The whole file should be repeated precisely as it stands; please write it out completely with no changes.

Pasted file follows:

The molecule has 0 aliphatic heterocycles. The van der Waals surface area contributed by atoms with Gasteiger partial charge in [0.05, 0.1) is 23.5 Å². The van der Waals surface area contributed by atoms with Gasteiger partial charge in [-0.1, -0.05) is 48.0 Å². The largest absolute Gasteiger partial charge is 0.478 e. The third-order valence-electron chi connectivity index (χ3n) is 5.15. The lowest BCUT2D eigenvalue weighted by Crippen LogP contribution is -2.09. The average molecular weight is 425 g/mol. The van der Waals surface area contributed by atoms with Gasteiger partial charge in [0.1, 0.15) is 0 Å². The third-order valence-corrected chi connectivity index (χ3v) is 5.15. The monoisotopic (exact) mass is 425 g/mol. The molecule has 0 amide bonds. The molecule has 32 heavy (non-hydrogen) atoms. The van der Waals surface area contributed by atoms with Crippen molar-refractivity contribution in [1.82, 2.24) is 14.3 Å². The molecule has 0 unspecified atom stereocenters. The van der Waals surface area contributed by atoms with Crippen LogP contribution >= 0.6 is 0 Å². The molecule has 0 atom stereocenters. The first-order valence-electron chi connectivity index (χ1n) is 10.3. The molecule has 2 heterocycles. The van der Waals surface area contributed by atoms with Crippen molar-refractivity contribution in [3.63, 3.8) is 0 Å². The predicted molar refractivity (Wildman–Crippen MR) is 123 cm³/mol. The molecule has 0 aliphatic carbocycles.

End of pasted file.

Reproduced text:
The molecule has 0 aliphatic heterocycles. The van der Waals surface area contributed by atoms with Gasteiger partial charge in [0.05, 0.1) is 23.5 Å². The van der Waals surface area contributed by atoms with Gasteiger partial charge in [-0.1, -0.05) is 48.0 Å². The largest absolute Gasteiger partial charge is 0.478 e. The third-order valence-electron chi connectivity index (χ3n) is 5.15. The lowest BCUT2D eigenvalue weighted by Crippen LogP contribution is -2.09. The average molecular weight is 425 g/mol. The van der Waals surface area contributed by atoms with Gasteiger partial charge in [0.1, 0.15) is 0 Å². The third-order valence-corrected chi connectivity index (χ3v) is 5.15. The monoisotopic (exact) mass is 425 g/mol. The molecule has 0 amide bonds. The molecule has 32 heavy (non-hydrogen) atoms. The van der Waals surface area contributed by atoms with Crippen molar-refractivity contribution in [1.82, 2.24) is 14.3 Å². The molecule has 0 unspecified atom stereocenters. The van der Waals surface area contributed by atoms with Crippen LogP contribution >= 0.6 is 0 Å². The molecule has 0 atom stereocenters. The first-order valence-electron chi connectivity index (χ1n) is 10.3. The molecule has 2 heterocycles. The van der Waals surface area contributed by atoms with Crippen molar-refractivity contribution in [3.63, 3.8) is 0 Å². The predicted molar refractivity (Wildman–Crippen MR) is 123 cm³/mol. The molecule has 0 aliphatic carbocycles.